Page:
6 April 2012
St. John's, Chicago, IL
In the Name of the Father and of the +Son and of the Holy Spirit. Amen.
There was quite a stir several years back, when Mel Gibson's The Passion of the Christ first hit theaters. Some tried trumping up allegations that anti-Semitic remarks that he had allegedly made were proof that he treated the Jewish leaders unfairly in this portrayal. They maintained that the film was laying blame at the feet of the Jews.
Upon hearing this, I wanted to respond: "I'm sorry. Did we see the same film? Because The Passion of the Christ that I saw clearly did not assign blame to one group. There is lots of blame to go around. It is more complicated than that."
The Sanhedrin was guilty, do not get me wrong. The high priest, who should have been the spiritual leader for the entire nation, this last generation of the Old Testament Church, led the people in rejecting and despising the very God he thought he served. The scribes and Pharisees who had been viewed as righteous, upright men, were proving to be the unwitting agents of the devil.
But the Jewish leadership was not the only group to blame. Governor Pilate was proving he had a lack of a spine. He kept returning to his instinct that Jesus was indeed innocent -- perhaps a little touch of mental illness and delusion, but pretty harmless. Yet the crowds looked ready to riot. They would interfere with imperial politics, and create problems for Pilate in Caesar's court. Pilate was realizing he could end up dying over this ridiculous little religious squabble. Better to give the mob what it wants.
And so, Pilate joins the ranks of the guilty. He too is sinning against God by ordering the crucifixion of Christ. The enlisted men who served the governor are in his mix, too. Being the very men who shoved the thorns, who cracked the whips, who hammered the nails, these soldiers have the guilt of Christ's blood on them too.
But wait, the night before, Peter denied even knowing Jesus, the other apostles simply ran away into the darkness, trying to save their own lives as they abandoned Jesus. They are guilty of forsaking their Savior and leaving Him to be arrested and killed.
Crowds of the curious and passers-by gathered on Golgotha. While a few were there weeping, most were there to mock and decry Jesus. They jeered and gloated over the Man that they felt was becoming too popular and engaging in false teaching. In their condescension and cruel words, they too were guilty of this terrible miscarriage of justice.
And then there is you. You are not free from guilt. You see, Jesus had no sin whatsoever. He was undeserving of death. Yet there He was, submitting to the death deserved by every other human being ever -- including the sin of those in the Old Testament Church and the New.
The oldest paintings of the crucifixion have an actual skull underground at the "Place of the Skull," and traditionally this is supposed to be the skull of Adam, the first man. The blood from Jesus' precious wounds then falls onto the skull of Adam, reminding all that Jesus' sacrifice is for every person in every age, all the way back to Adam.
So there He is, Jesus, lifted up on the cross to bear your sin and be your Savior. He speaks from the cross this glorious word of absolution: "Father, forgive them for they know not what they do." Who is the "they?" Not simply the Jewish Temple leadership. Not merely the Romans. Not just the people gathered on Golgotha.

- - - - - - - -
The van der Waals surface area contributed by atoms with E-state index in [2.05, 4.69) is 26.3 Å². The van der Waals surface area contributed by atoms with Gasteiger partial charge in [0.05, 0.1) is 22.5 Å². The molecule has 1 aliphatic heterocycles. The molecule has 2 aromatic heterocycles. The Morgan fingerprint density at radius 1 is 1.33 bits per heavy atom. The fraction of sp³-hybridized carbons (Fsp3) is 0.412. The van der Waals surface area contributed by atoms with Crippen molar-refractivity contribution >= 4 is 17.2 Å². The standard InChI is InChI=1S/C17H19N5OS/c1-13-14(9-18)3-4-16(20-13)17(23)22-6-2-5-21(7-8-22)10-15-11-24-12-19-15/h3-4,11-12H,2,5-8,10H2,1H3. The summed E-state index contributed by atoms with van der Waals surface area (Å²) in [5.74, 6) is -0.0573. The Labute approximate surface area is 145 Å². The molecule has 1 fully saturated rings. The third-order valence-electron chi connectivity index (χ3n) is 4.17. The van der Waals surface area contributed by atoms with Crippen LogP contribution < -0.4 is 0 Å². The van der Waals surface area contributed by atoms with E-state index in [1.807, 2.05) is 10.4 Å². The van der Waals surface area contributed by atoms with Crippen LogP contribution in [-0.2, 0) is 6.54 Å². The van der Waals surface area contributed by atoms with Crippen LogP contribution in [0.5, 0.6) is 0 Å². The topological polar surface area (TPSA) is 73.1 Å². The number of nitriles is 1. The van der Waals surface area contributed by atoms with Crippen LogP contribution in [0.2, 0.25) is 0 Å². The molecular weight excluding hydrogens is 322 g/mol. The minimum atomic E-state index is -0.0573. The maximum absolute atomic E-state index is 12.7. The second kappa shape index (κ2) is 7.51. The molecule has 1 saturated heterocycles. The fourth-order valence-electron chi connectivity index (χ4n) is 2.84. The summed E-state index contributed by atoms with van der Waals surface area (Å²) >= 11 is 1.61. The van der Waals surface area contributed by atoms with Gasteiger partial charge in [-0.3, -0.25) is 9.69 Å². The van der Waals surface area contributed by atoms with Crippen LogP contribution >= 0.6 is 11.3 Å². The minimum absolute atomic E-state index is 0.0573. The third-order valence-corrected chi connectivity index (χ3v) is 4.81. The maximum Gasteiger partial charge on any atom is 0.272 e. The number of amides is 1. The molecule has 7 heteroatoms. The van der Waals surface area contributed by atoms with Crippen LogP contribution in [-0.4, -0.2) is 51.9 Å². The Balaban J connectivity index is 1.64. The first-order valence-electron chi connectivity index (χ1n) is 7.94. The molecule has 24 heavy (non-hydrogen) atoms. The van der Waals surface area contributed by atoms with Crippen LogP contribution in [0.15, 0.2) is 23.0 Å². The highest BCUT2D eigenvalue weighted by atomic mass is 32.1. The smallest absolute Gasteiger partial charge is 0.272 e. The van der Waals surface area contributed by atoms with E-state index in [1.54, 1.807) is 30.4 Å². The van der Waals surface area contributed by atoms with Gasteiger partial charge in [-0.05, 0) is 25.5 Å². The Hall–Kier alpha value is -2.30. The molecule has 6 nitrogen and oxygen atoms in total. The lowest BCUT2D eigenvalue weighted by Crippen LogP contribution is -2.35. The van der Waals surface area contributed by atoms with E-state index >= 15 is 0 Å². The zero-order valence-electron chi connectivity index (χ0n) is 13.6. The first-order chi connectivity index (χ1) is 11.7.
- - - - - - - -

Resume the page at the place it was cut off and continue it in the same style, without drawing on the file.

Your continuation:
Saint Luke carefully chooses the words of this Gospel, and when Jesus said "forgive them," He was referring to everyone. Everyone else in the entire world who ever was, is, or will be born is guilty and deserving of the death sentence of the cross and the pain of hell endured there. But Jesus declares this blessed absolution to all, "Father, forgive them for they know not what they do."
In fact, His absolution is not just for all at that moment. Another clue that everyone is included here is that Jesus uses a verb form that is not in most English translations; He actually says, "Father, KEEP FORGIVING them, for they know not what they do." Not just the sin at that moment of mocking and crucifying Him, but all sin, through which you transgress against Him.
Jesus prays for you! He absolves you. He removes all guilt you have in this torture and death, rescuing you as He declares a lasting absolution. Dear friends in Christ, you are lovingly saved by the Savior, rescued by your Redeemer, and loosed by your Lord.
Do not despair when you behold or ponder your dear Lord on His cross. The image is not one of deep despair; but an image of loving victory on His part. A victory with lasting, absolving results! "Behold, the life-giving cross, on which was hung the salvation of the world!"
Yes, every last person is guilty of the Lord's death. However, every last one has had his sin atoned, paid for by the Savior. You are absolved. And Jesus KEEPS on absolving you, as He prays to the Father on your behalf.
Christ Jesus has absolved you, and He keeps on delivering that forgiveness to you through His precious gifts of Baptism, Absolution, the preaching of His Gospel, and in His Holy Supper. Each and every time you receive these great blessings, the Lord Jesus continues to speak those sweet, loving words: "Father, KEEP FORGIVING them, for they know not what they do." Amen.